News: March for Cancer supports survivors, honors victims
OAK GROVE, Ky. - "For my bestie," "for my mother," "for my sister," "for my friend's dad," "for my daughter," "for my grandmother I never met."
The reasons friends, families and neighbors participated in the three-mile March for Cancer at the Oak Grove War Memorial Walking Trail, Oct. 20, varied from person to person, but to each individual participating, cancer was just that - personal.
Essie Saulman and Sandra Calo, Family Readiness Group leaders for Company D, 3rd Battalion, 101st Aviation Regiment, 159th Combat Aviation Brigade, put the event together to raise money for cancer charities and to honor women who have had great influence on their lives.
Saulman's mother and sister lost their lives to breast cancer 21 and 7 years ago, respectfully. She organized the walk in memory of them.
Calo's motivation was to show her support for Christina Maki, wife of Staff Sgt. Steven Maki, a maintenance supervisor with the company.
Maki's life changed April 30, 2012, when she received the news the lump she'd detected months earlier was malignant. With her family so far away, she reached out to friends within the unit.
"I wanted to do something for [Christina] and my mother who survived, for Essie's sister who passed, for me, for my daughter, for everybody," Calo said.
"I wanted to do something as an Army spouse, because we are a family," she said, stretching her arms out toward the attendees. "This is our family."
Calo's reasons for cancer awareness extend farther than just for Christina's well-being. Her mother is a cancer survivor, as is Calo's best friend's mother.
Due to her mother's history of cancer, Calo is concerned for her health and that of her children, but family history of cancer does not determine whether you are or are not susceptible to it.
"I didn't have breast cancer in my family - I'm the only one," Maki said. "We have [a history of] bladder cancer, but not breast cancer."
Breast cancer was once considered an older woman's disease. Most women don't start getting mammograms until after age 40. Maki was diagnosed at only 34 years old.
"Cancer does not discriminate," Calo stresses. "It doesn't matter if you are a girl, boy, adult or child. We have a kid in our unit - a three-time cancer survivor. Men are stricken with breast cancer as well and they don't think they [can] be."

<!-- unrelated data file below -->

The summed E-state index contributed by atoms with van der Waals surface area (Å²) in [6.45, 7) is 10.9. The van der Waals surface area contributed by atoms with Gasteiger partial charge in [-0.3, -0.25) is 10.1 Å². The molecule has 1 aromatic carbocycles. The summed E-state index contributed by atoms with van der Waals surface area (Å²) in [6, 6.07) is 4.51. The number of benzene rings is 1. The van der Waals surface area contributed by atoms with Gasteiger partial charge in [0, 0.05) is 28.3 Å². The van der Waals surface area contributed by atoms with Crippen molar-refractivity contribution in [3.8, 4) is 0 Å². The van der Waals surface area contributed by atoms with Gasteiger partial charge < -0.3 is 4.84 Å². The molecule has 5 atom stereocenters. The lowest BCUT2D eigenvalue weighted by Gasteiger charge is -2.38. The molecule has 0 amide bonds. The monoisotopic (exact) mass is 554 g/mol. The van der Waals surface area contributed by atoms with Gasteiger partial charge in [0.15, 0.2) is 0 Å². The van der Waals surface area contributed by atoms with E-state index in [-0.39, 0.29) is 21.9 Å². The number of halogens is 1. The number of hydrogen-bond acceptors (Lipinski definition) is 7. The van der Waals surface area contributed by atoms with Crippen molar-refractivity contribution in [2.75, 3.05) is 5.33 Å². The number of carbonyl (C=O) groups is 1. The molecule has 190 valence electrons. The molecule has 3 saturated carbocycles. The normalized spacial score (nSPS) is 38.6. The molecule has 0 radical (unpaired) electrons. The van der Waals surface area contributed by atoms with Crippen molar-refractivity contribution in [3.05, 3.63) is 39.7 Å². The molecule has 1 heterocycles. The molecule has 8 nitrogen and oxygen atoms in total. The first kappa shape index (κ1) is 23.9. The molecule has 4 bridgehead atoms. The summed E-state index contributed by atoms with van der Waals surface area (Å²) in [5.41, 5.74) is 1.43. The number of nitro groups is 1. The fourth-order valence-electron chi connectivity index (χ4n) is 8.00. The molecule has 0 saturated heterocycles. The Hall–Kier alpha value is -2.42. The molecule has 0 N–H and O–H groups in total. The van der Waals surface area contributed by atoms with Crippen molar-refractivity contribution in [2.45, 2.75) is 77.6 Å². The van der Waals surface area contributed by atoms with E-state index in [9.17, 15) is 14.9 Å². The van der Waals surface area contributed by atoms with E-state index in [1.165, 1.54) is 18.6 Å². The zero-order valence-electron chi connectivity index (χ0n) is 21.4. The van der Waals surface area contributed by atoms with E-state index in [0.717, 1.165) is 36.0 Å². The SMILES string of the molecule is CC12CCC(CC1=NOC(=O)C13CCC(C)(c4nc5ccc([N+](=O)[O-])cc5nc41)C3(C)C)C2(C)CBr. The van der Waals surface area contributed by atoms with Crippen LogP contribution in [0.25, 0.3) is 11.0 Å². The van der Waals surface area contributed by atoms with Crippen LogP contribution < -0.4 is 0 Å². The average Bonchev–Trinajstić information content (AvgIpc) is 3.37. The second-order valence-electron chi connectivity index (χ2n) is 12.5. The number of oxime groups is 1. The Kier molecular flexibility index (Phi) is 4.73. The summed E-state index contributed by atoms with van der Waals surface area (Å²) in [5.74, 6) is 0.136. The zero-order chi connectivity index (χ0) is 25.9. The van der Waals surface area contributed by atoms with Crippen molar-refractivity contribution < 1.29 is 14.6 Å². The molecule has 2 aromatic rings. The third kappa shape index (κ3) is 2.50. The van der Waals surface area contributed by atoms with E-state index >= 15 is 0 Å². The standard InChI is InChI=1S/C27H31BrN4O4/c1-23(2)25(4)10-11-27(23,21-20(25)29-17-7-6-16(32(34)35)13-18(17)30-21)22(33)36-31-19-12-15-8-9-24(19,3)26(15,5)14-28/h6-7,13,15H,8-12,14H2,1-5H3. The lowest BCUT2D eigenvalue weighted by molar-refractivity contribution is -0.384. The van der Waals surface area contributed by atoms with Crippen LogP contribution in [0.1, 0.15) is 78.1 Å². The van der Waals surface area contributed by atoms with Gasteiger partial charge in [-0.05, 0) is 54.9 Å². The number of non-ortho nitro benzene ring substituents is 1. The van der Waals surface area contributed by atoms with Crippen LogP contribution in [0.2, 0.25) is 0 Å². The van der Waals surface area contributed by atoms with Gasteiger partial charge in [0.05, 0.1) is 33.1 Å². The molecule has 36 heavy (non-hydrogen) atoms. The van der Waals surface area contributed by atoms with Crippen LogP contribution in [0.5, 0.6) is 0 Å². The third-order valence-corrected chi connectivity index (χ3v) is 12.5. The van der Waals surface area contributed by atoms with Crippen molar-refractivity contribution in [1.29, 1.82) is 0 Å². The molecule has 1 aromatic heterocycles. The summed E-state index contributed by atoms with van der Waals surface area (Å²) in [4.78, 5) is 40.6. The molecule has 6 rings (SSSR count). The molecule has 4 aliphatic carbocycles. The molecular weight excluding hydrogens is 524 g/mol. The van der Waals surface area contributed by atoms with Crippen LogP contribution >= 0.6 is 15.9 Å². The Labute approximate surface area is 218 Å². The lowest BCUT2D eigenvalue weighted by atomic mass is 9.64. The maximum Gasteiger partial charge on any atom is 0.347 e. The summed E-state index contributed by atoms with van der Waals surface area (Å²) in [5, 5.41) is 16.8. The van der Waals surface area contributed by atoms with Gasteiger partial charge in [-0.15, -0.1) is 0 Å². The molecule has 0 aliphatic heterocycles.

"Each year, nearly 200,000 women and 1,700 men will develop breast cancer," Lt. Gen. Patricia D. Horoho, the surgeon general of the U.S. Army and commanding general of the U.S. Army Medical Command, said in a public service announcement dated Sept. 27 for Breast Cancer Awareness Month.
Horoho advocates early detection and screening as a preventative measure, and Calo agrees.
"Early detection makes a difference," Calo said. "You have to take care of yourself. You know your body."
Maki said she knew her cancer had to be in the early stages, based on the time between her yearly women's health exam and when she discovered her lump.
"I wasn't afraid of dying from it," she said.
In fact, Maki said her prognosis is very good because of the early detection, and her attitude is positive.
"I told the doctor, 'I have a 2-year-old and a 6-year-old. I have to be here for my kids,'" she said.
A person with cancer is not the only one affected by the disease.
"Cancer affects everybody," Calo said. "It affects everyone around you."
The main theme of the walk was for breast cancer, though participants walked to honor loved ones with other types of cancer, too.
Gregory Hernandez, husband of Pfc. Veronica Hernandez, an automated logistics specialist with Company E, 3rd Bn., 101st Avn. Rgt., never met his grandmother, who died of breast cancer before he was born, but that's not why he participated. He walked to honor his best friend's dad, who died of stomach cancer when Hernandez was only 17.
"He fought so hard to live long enough to see his oldest son graduate from high school as Valedictorian, but he didn't make it," Hernandez said. "Cancer touches everybody in some way. It can touch you in many different ways, whether it is breast cancer, lung cancer or stomach cancer."
Some participants who have not been directly affected by cancer still came out to support those who have.
"I know if I had a family member with cancer, it would take a toll on me," said Spc. Tasia Eddy, an aviation operations specialist with Headquarters and Headquarters Company, 3rd Battalion, 101st Aviation Regiment, 159th Combat Aviation Brigade. "I want to be here to support and empathize with those who've had family members that have died or are suffering with cancer."
Empathy, understanding and encouragement can go a long way when someone's health is in jeopardy. Saulman said she would have appreciated having a support network when her mother and sister were battling cancer.
"Back home, we didn't have a support system," she said. "We fought it alone."
She has since realized she was wrong to think that way.
It's important for Saulman to show her support to those who are going through it now.
"We are not in [this battle] alone," she said.
Saulman and her surviving sister keep in touch regularly. They are "bosom buddies" - they keep each other accountable to perform breast self-exams.
Calo and Saulman are planning another walk for cancer in Nashville, but it's not about the walk.
"It's about getting the word out, so that when my daughter's older, there's more knowledge about it," Calo said. "I don't want my daughter to grow up and [cancer research] be where it is today. It's better than it was, but it's not good enough."
"It's not just about treatment, it's about prevention," Calo said.